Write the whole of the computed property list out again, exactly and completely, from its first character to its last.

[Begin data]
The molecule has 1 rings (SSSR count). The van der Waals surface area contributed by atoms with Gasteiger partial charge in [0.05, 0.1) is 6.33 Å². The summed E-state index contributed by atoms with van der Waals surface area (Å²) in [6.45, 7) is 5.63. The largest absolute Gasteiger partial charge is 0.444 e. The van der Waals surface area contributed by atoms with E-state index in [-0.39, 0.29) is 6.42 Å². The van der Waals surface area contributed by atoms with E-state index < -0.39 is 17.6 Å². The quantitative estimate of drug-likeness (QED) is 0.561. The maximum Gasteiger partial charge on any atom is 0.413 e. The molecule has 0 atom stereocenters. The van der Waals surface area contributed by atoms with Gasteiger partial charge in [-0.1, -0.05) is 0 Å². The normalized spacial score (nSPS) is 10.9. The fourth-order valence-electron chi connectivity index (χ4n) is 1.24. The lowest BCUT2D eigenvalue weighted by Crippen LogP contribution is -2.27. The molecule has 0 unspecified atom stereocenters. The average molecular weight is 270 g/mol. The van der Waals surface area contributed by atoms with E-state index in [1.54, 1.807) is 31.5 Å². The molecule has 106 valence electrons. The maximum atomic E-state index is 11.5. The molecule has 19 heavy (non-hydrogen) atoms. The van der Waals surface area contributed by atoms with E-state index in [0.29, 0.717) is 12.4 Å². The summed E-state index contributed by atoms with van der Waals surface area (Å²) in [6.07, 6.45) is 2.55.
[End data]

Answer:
The molecule has 1 rings (SSSR count). The van der Waals surface area contributed by atoms with Gasteiger partial charge in [0.05, 0.1) is 6.33 Å². The summed E-state index contributed by atoms with van der Waals surface area (Å²) in [6.45, 7) is 5.63. The largest absolute Gasteiger partial charge is 0.444 e. The van der Waals surface area contributed by atoms with E-state index in [-0.39, 0.29) is 6.42 Å². The van der Waals surface area contributed by atoms with E-state index < -0.39 is 17.6 Å². The quantitative estimate of drug-likeness (QED) is 0.561. The maximum Gasteiger partial charge on any atom is 0.413 e. The molecule has 0 atom stereocenters. The van der Waals surface area contributed by atoms with Gasteiger partial charge in [-0.1, -0.05) is 0 Å². The normalized spacial score (nSPS) is 10.9. The fourth-order valence-electron chi connectivity index (χ4n) is 1.24. The lowest BCUT2D eigenvalue weighted by Crippen LogP contribution is -2.27. The molecule has 0 unspecified atom stereocenters. The average molecular weight is 270 g/mol. The van der Waals surface area contributed by atoms with E-state index in [1.54, 1.807) is 31.5 Å². The molecule has 106 valence electrons. The maximum atomic E-state index is 11.5. The molecule has 19 heavy (non-hydrogen) atoms. The van der Waals surface area contributed by atoms with E-state index in [0.29, 0.717) is 12.4 Å². The summed E-state index contributed by atoms with van der Waals surface area (Å²) in [6.07, 6.45) is 2.55.